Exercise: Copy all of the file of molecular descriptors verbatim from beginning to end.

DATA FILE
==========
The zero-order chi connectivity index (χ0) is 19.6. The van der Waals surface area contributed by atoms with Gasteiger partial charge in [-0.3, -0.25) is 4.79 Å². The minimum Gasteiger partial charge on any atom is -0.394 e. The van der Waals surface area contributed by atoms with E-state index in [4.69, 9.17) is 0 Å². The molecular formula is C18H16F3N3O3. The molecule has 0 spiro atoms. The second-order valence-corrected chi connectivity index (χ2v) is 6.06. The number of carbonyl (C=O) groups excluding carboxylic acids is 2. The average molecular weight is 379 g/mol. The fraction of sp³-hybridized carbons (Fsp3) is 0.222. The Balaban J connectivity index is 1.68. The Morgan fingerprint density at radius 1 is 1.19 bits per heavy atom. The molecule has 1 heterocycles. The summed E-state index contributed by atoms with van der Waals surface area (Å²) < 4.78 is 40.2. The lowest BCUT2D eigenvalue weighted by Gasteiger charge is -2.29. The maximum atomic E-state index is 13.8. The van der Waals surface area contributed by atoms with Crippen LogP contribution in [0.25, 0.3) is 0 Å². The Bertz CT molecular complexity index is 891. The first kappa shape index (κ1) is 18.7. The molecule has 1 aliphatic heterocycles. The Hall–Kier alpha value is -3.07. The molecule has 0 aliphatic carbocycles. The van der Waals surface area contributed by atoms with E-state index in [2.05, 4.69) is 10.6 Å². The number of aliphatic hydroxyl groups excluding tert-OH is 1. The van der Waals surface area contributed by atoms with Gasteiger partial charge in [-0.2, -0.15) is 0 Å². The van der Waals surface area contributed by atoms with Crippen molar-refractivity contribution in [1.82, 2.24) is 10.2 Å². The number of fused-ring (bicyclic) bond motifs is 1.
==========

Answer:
The zero-order chi connectivity index (χ0) is 19.6. The van der Waals surface area contributed by atoms with Gasteiger partial charge in [-0.3, -0.25) is 4.79 Å². The minimum Gasteiger partial charge on any atom is -0.394 e. The van der Waals surface area contributed by atoms with E-state index in [4.69, 9.17) is 0 Å². The molecular formula is C18H16F3N3O3. The molecule has 0 spiro atoms. The second-order valence-corrected chi connectivity index (χ2v) is 6.06. The number of carbonyl (C=O) groups excluding carboxylic acids is 2. The average molecular weight is 379 g/mol. The fraction of sp³-hybridized carbons (Fsp3) is 0.222. The Balaban J connectivity index is 1.68. The Morgan fingerprint density at radius 1 is 1.19 bits per heavy atom. The molecule has 1 heterocycles. The summed E-state index contributed by atoms with van der Waals surface area (Å²) < 4.78 is 40.2. The lowest BCUT2D eigenvalue weighted by Gasteiger charge is -2.29. The maximum atomic E-state index is 13.8. The van der Waals surface area contributed by atoms with Crippen LogP contribution in [0.25, 0.3) is 0 Å². The Bertz CT molecular complexity index is 891. The first kappa shape index (κ1) is 18.7. The molecule has 1 aliphatic heterocycles. The Hall–Kier alpha value is -3.07. The molecule has 0 aliphatic carbocycles. The van der Waals surface area contributed by atoms with E-state index in [2.05, 4.69) is 10.6 Å². The number of aliphatic hydroxyl groups excluding tert-OH is 1. The van der Waals surface area contributed by atoms with Gasteiger partial charge in [-0.2, -0.15) is 0 Å². The van der Waals surface area contributed by atoms with Crippen molar-refractivity contribution in [1.82, 2.24) is 10.2 Å². The number of fused-ring (bicyclic) bond motifs is 1.